Susheela Raman on her journey with music that traverses borders, genres and identities

The collaboration with Gamelan musicians is an ongoing one

The collaboration with Gamelan musicians is an ongoing one   | Photo Credit: special arrangement


The musician has made diverse music — from Ethiopian-influenced covers of Jimi Hendrix jams to trance-inducing devotional music — in her illustrious career spanning 22 years

I stumbled and I saw

That it was not meant to be

You are still hanging on

And you are always, always

Out of reach...

Singer Susheela Raman’s hauntingly deep voice echoes off the soberly lit The Apartment of Park Hyatt. Sitting in front of the grand piano, the international musician, along with her “partner-in-crime”, long-time collaborator and husband, Sam Mills, is lost in a beautiful melody with a unique tonal quality — ‘Beautiful Moon’, an enchanting and introspective track from their 2018 album, Ghost Gamelan. Eyes closed, she soaks in the brief pauses when guitar interludes by Sam take over. Lit from below, the frame lends itself to the eerie and intimate quality of the music.

Susheela is an international name more than an Indian one. She has made diverse music — from Ethiopian-influenced covers of Jimi Hendrix jams to trance-inducing devotional music — in her illustrious career spanning 22 years. “It has been a very long journey. Initially, I wanted to create a musical sound which was representative of all of my different nationalities: my parents are from India but I was born in Britain and raised in Australia. It was largely driven by the trials of finding a home for oneself,” Susheela reminisces of the year 1997, when her relationship with music took an official turn.

Amorphous identities

“My parents moved to Australia when I was four, and there were practically no Indians on television when I was growing up. I grew up in parallel realities — the experience I had in school was different from that of home. By 16, I decided I wanted to do my own music.” Susheela was into the music of the 1960s then, but soon enough, she realised that she could not ignore her rich Indian ancestry. “I wanted to come and connect with that and do interpretations of the music studied here,” says Susheela who was particularly drawn to the sacred music traditions of the country. A lot of research followed, particularly of the religious and sacred traditions of South Asia.

Susheela and Sam

Susheela and Sam   | Photo Credit: Pichumani K

Her first album, Salt Rain, was based in London. “I was working with the Indian diaspora in England, and also some African musicians based in France. One factor is that you need to establish a personal connection with the artistes. It is more like, you are trying to cross over and make a direct connection.”

From the third album, she decided to come back and work with Carnatic musicians Embar Kannan, ghatam Karthik, and Aruna Sairam. Over the course, she discovered the Vellalar community. “My upbringing in England was very insular. I didn’t realise that it was a whole subculture here. Soon, I stumbled upon the music of the dasis.” She was later drawn towards the tavil and the nadhaswaram and these connections led her to devotional music on Lord Muruga. “My work is all about the connections I have with people and how much those interactions stimulate.”

Instruments to the fore

A lot of Susheela’s music has a calming, almost therapeutic effect on its listeners. “I have to give some credit to guitarist Sam. He has a PhD in Anthropology, so not just music, a lot of different thoughts and philosophies go into his creations. We are interested in music which is transcendent and are also interested in exploring spaces that go beyond regular existence,” she adds. Modern music is another area of interest for the duo. This quality is born largely out of the production but also from the dynamic they share.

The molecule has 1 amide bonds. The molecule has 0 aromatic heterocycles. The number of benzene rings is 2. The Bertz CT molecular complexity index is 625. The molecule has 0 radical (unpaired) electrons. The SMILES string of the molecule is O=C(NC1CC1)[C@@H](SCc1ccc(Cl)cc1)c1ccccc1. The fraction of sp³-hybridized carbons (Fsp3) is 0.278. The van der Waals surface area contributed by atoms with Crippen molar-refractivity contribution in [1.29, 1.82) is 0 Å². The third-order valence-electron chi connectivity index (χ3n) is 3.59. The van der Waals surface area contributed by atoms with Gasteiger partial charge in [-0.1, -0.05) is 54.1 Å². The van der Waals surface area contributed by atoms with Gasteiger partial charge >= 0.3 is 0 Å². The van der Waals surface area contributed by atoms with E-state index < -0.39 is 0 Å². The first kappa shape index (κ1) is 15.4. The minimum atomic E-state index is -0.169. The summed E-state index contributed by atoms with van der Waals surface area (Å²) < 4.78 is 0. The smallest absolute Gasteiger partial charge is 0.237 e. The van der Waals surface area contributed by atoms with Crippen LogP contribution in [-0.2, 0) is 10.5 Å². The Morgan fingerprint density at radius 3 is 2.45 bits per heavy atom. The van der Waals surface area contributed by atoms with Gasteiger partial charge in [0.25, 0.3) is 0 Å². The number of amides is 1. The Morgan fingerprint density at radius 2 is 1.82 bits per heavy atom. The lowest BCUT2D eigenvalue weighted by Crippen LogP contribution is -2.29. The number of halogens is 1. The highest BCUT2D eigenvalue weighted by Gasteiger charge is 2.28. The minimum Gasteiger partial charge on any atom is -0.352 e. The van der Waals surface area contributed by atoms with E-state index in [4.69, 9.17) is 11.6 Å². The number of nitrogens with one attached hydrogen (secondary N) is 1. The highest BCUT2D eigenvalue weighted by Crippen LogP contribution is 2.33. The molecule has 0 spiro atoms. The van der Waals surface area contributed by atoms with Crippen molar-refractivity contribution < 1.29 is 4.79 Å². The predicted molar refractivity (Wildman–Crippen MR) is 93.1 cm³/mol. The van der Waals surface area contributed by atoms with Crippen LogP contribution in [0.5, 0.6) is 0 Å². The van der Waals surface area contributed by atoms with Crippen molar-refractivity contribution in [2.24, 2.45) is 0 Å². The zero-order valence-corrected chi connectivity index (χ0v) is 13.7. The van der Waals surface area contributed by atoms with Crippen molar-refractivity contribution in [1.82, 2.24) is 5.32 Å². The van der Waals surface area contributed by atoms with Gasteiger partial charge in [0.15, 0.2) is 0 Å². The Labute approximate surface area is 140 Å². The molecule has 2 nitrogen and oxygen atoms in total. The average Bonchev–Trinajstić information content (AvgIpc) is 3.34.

Another noteworthy aspect of their music is the instruments — many of her earlier works had sounds that stood out, lending it a character of their own. ‘Tanpa Nama’ is one of them. “I think it’s just following your curiosity, it leads you to places where you discover new voices and instruments,” says Susheela. Their most recent journey was to Indonesia to explore Gamelan music. “Gamelan musicians have sets of large gongs and metallic instruments like xylophones in different shapes and sizes. Their tonal system is completely different from any kind of Western or Indian system. Their music is like its from another planet,” Susheela explains. Her Tamil background helped when she worked with the complexity of this music. “The connections between Tamil Nadu and Java are strong. Raja Raja Chola made expeditions to Java and Sumatra.” Though they started work on this project in 2015, it’s still an ongoing one. “It was a trial to connect Britain, India and Indonesia and I think we did it.”

In the pipeline

In 2019, Susheela forayed into the film music industry for Raju Murugan film Gypsy slated for release this year. In it, one of the characters is a fictitious Susheela Raman. “He wanted me to do two songs for the film and one of them was a version of a Murugan song called ‘Ullam Urugathaiya’, which sadly was struck down by CBFC. It will be present only in the international version of the film. Another one is ‘Aasai Mugam’, based on Subramania Bharati’s poem,” she says. But she clarifies that she does not see herself involved in film music, in the long run.

Susheela says a new album is in the works — a collaboration with Western Classical orchestras; the Gamelan project is an ongoing one. “It is starting to become known in Indonesia and I would love to come and present it in Chennai. People here might find it fascinating because of these three vantage points involved — Britain-India-Indonesia,” she concludes.

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Printable version | Jan 27, 2020 1:44:11 AM |

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